Editor’s note: This is the second of a new, weekly column debuting on WND from survival expert Creek Stewart. To read the first in the series, click here.
If I hear the phrase “fiscal cliff” one more time I think I’m going to puke.
The incessant reference to all of these “cliffs” in the past several weeks, however, does make me think about a very important survival knot that everyone should know. If I could only teach one survival rescue knot, it would be the bowline.
The bowline is designed to create a very secure non-slipping loop at the end of a rope. This loop can be tied around your waist in the event you need to be hoisted up from the bottom of a “physical” cliff. I wish I knew a knot that could save us from the fiscal kind. However, in certain survival scenarios, rescue is not possible – especially when the abyss is so unbelievably deep there is no rope long enough to even reach the bottom. You’re on your own with that one.
Besides rescue, the bowline knot has many other practical survival functions. Two bowlines can be used to tie two ropes together. It can be used to create a loop in the end of a rope for a snare noose. It can also be used to tie off a boat or canoe when at shore. It is a great survival knot to learn. In addition, the bowline is one of the few knots I know that can be tied using only one hand. It’s not hard to imagine that one arm might be injured if you’ve fallen to the bottom of a cliff. Or, you might be holding onto the cliff with one hand. Being able to tie a one-handed survival rescue knot then becomes a matter of life and death.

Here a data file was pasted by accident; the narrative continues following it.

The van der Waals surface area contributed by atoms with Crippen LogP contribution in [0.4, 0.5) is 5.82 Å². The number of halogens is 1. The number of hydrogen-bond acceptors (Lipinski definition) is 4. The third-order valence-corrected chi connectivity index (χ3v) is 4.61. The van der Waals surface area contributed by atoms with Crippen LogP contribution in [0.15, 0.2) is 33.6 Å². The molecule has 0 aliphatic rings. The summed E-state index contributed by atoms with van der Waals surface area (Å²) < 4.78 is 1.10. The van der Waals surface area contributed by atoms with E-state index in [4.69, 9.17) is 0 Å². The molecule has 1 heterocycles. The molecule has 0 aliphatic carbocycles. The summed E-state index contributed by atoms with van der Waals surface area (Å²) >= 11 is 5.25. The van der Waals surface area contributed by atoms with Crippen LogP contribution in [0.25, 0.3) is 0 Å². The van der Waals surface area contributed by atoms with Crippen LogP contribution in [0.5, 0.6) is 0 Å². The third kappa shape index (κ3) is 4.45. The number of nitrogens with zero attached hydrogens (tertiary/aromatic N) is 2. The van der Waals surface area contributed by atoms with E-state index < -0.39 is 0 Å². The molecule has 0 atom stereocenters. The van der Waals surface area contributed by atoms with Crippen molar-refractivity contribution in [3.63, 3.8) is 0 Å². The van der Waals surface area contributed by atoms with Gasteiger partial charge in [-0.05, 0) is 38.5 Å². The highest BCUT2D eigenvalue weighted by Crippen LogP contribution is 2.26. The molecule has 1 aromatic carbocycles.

To tie the bowline, you need only remember the following pneumonic: “The rabbit runs out of his hole, around the tree and back into his hole.”
Below is a step-by-step tutorial showing how to tie the bowline using this pneumonic.
Start by running the rescue line around your waist.
STEP 1: Create “the rabbit hole” and “the tree” by making a loop in the long end of the rope. Notice the right and wrong way to make the loop.
STEP 2: Now take “the rabbit” and make him come out of “his hole” …
STEP 3: Around “the tree”
STEP 4: And back in “his hole”
STEP 5: Pull to tighten.
So, let’s take this survival lesson one step further and put it into economic terms that even I can understand.
The bowline represents jobs. The hole in which you’ve fallen represents debt and the steepness of the cliff itself represents taxes. The current administration’s solution for rescuing this country from the pit in which it has fallen is to:
A: Make the hole (debt) deeper.
B: Increase the steepness of the cliff (taxes).
C: And not weave a rope (economy) with which we can create a bowline (jobs).
I’ll never claim to be an economist, but in the real world, that is the perfect plan for death. I’d better keep practicing my survival skills.
Remember, it’s not IF but WHEN.